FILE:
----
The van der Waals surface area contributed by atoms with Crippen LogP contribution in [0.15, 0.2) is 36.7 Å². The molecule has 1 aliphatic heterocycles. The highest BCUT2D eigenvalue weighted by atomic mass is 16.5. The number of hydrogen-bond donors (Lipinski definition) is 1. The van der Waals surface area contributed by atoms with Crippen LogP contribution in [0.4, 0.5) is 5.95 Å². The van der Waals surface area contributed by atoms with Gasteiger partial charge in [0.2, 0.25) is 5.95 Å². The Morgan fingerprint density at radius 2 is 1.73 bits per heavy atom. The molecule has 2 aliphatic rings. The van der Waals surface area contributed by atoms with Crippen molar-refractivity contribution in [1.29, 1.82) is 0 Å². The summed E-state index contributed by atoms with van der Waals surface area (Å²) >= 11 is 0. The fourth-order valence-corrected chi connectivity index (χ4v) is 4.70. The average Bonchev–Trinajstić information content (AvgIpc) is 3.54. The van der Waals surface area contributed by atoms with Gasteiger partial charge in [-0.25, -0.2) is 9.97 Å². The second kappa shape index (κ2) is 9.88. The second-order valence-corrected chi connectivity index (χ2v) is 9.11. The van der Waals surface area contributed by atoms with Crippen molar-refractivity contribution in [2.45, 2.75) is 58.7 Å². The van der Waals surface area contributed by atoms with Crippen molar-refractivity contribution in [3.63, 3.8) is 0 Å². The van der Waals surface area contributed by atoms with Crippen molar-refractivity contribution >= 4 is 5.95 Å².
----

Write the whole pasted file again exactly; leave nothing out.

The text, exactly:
The van der Waals surface area contributed by atoms with Crippen LogP contribution in [0.15, 0.2) is 36.7 Å². The molecule has 1 aliphatic heterocycles. The highest BCUT2D eigenvalue weighted by atomic mass is 16.5. The number of hydrogen-bond donors (Lipinski definition) is 1. The van der Waals surface area contributed by atoms with Crippen LogP contribution in [0.4, 0.5) is 5.95 Å². The van der Waals surface area contributed by atoms with Gasteiger partial charge in [0.2, 0.25) is 5.95 Å². The Morgan fingerprint density at radius 2 is 1.73 bits per heavy atom. The molecule has 2 aliphatic rings. The van der Waals surface area contributed by atoms with Crippen molar-refractivity contribution in [1.29, 1.82) is 0 Å². The summed E-state index contributed by atoms with van der Waals surface area (Å²) >= 11 is 0. The fourth-order valence-corrected chi connectivity index (χ4v) is 4.70. The average Bonchev–Trinajstić information content (AvgIpc) is 3.54. The van der Waals surface area contributed by atoms with Gasteiger partial charge in [-0.25, -0.2) is 9.97 Å². The second kappa shape index (κ2) is 9.88. The second-order valence-corrected chi connectivity index (χ2v) is 9.11. The van der Waals surface area contributed by atoms with Crippen molar-refractivity contribution in [2.45, 2.75) is 58.7 Å². The van der Waals surface area contributed by atoms with Crippen molar-refractivity contribution in [3.63, 3.8) is 0 Å². The van der Waals surface area contributed by atoms with Crippen molar-refractivity contribution >= 4 is 5.95 Å².